March 15, 2004
Mar/Apr 2004 --
Sheep Center Appointments Announced
Secretary of Agriculture Ann M. Veneman announced on Feb. 24, 2004, appointments to the National Sheep Industry Improvement Center (NSIIC) board of directors. William (Bill) Blake of Michigan was reappointed to the board while Clark Willis of Utah was appointed to his first term.
Blake will continue to serve in a position reserved for "expertise in lamb, wool or goat product marketing." He has been involved with meat cutting and marketing for more than 60 years in the upper Midwest and Great Lakes area with 25 years being devoted to regional marketing director for the American Sheep Industry Association (ASI).
Willis will fill a position reserved for an "active producer of sheep or goats in the U.S." He brings with him a life-long background as a sheep producer as well the diversity of being a rural appraiser, ranch consultant, rural realtor and livestock nutrition specialist. Willis is the executive director of the Utah Wool Growers Association.
"We are very pleased to see the appointments of both Bill and Clark. ASI nominated both of these men for their dedication to the industry and their ability to carry forward the important programs and funding opportunities the Center will be involved with in future years," stated ASI President Guy Flora of Ohio.
The Board of Directors consists of seven voting members chosen from the sheep and goat industries. ASI secured congressional authorization of the Center in the 1996 Farm Bill to provide financial assistance through a variety of funding mechanisms for the enhancement and marketing of sheep products in the United States with an emphasis on infrastructure development.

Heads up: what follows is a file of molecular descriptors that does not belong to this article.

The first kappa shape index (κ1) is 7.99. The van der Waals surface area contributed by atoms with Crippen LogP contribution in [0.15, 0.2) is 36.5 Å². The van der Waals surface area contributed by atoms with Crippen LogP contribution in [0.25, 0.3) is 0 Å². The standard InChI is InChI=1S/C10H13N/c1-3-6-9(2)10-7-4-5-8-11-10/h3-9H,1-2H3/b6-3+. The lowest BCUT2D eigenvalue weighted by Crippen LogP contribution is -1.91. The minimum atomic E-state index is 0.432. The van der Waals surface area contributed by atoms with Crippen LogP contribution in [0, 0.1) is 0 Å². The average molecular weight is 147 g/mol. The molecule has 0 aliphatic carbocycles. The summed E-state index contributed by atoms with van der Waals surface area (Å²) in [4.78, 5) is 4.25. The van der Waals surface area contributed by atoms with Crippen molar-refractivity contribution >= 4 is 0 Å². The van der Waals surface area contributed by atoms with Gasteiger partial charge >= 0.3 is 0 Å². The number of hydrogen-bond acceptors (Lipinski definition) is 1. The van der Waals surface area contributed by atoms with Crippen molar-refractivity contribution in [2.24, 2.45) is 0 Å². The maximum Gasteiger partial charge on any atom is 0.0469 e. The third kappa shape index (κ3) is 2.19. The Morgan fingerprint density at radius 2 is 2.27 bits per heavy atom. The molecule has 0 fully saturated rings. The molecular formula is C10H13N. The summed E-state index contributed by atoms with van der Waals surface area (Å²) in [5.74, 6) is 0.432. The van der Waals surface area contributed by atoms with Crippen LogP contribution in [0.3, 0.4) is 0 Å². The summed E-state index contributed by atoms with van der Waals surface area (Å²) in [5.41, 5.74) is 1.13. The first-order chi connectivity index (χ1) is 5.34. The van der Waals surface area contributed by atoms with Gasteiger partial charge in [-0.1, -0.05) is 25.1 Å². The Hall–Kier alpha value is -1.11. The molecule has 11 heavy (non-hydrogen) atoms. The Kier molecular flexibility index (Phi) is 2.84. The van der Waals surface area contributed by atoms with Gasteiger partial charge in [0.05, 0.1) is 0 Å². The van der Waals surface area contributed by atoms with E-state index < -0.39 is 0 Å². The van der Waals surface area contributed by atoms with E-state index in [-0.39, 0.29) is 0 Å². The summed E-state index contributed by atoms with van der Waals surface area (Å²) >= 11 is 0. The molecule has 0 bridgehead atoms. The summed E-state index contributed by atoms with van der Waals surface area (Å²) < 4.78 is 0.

Sheep Center Beginning Process to Reach Privatization by 2006
The sheep industry is going back to Congress to seek release of the balance of funding for the National Sheep Industry Improvement Center (NSIIC), an effort that Paul Lewis said will require the help of legislators from sheep-producing states.
Lewis, a member of the center's board appointed in January 2003 and a producer with a 1,000-ewe operation in California's Central Valley, told the American Sheep Industry in Sacramento that the center will begin the process this year to reach privatization by Sept. 30, 2006.
"This will allow us to continue our goal of helping improve the infrastructure of the American sheep and goat industries into perpetuity," said Lewis, "and take the next step toward our goal of becoming self sustaining without having to go back to Congress each year."
Congress earmarked $50 million for the center in 1997 to help build the infrastructure for the U.S. sheep industry and only a little over half that amount has actually been provided. The center is currently focused in two principle areas -- grants and interest loans.
Lewis said $300,000 in grant funding has been approved for the next round, which will be announced in late summer, and he encouraged industry members to submit proposals. Last year, he said, 70 grant applications were submitted requesting more than $2.6 million. Of that, 15 were funded for a total of $300,000. For a listing and summary of grants, check the center's Web site at www.nsiic.org.
The low-interest loan program is managed by the National Livestock Producers Association of Colorado Springs through an agreement signed in November 1999. The program, set up initially with $14 million, currently has assets of $14.8 million and a portfolio of 26 loans.
For more information, contact Jay Wilson, executive director and chief executive officer of the center, (202) 690-0632 or e-mail email@example.com
ASI was the sponsoring organization that led to the creation of the center in 1996. It also is the original "Certified National Sheep Organization" to nominate directors to the NSIIC board.